Thursday, July 14, 2011

SEO Basics – How to Write and Use Anchor Text

Maybe it seems too simple, but I’m amazed at how many articles, press releases and blog posts don’t make effective use of anchor text. Let’s start with a basic definition. I found a lot of definitions that would make your head spin and your eyes cross. Since you wouldn’t be able to read the rest of my post in that condition, here’s one that is written in plain English:

Anchor text  [ang-ker tekst] -  Clickable text in a Web document that, once clicked, takes the reader to another Web page.

There seems to be a misconception that anchor text is the text that surrounds the clickable link. This is not true. Here is an example:

                        Click here to Learn the SEO Song

“Learn the SEO Song” is not the anchor text in this example. “Click here” is the anchor text. Now, imagine you are wearing special glasses that only let you read anchor text on a page, and absolutely nothing else. What would be more interesting and informative: “Click here” or “Learn the SEO Song” – Which phrase tells you more about the content of the page? Right, exactly.

The HTML for the above example looks like this:

<a href=”">Click here</a> to Learn the SEO Song

Ok, so a better way of constructing the anchor text, that actually says something to a visitor wearing those special “Anchor Text Goggles” would be like this:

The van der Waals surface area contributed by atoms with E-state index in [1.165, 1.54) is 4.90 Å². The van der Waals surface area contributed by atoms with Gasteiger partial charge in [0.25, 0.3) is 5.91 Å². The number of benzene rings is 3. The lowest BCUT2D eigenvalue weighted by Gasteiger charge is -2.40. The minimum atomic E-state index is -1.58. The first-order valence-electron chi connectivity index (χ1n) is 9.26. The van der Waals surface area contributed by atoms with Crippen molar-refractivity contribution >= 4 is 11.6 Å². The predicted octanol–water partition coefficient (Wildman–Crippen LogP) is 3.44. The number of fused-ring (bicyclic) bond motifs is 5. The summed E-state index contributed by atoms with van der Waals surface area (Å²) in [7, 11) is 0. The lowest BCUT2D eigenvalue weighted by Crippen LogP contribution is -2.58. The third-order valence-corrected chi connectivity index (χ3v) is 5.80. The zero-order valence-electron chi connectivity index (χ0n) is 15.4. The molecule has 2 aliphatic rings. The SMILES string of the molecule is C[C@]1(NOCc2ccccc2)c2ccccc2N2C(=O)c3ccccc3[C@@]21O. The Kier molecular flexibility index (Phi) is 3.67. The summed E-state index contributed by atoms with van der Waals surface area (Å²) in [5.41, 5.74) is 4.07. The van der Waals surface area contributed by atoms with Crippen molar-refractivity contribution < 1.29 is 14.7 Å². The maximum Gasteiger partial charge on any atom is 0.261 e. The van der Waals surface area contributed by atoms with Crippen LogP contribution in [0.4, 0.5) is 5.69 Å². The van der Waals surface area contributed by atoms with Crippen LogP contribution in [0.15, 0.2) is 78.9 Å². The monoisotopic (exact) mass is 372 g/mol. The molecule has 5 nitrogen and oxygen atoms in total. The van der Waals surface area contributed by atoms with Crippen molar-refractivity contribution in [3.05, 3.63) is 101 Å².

Click here to Learn the SEO Song

The HTML now looks like this:

Click here to <a href=”">Learn the SEO Song</a>

Ok, you’ve got the basics. Now here’s a great tool you can use to practice until you get the hang of it:  Improve Your Anchor Text Skills with Hub Spot’s Press Release Grader 

Now why would a Press Release Grader help you improve your anchor text?

Anchor Text Goggles in Action
Ok, imagine that you have content or a product or service you want the world to know about. Imagine that all the people who can really help you get the word out are wearing Anchor Text Goggles, and they can only read the anchor text on your page and nothing else. Back in school, when we wrote papers, these were called “citations.” Now I know we’ve all been trying to forget about those days – or maybe we have forgotten without even trying, but stay with me…

Anchor text [or a citation] helps readers understand what is most important to you and what you are trying to tell them. Now for the kicker:

Citations  used well not only would make your 5th grade teacher proud, they give your users links to helpful, authoritative or interesting information that helps you understand a topic, product or service better. When you do that, Google likes it too. In fact Google likes it a lot. In fact, Google likes it so much that it’s a key component to how they rank one Web site over another.

Practice your anchor text. You’ll get a happy Web site, a happy 5th grade teacher and a happy Google [aka the visitor with the Anchor Text Googles]. For more information on how to improve the quality of your website, click here.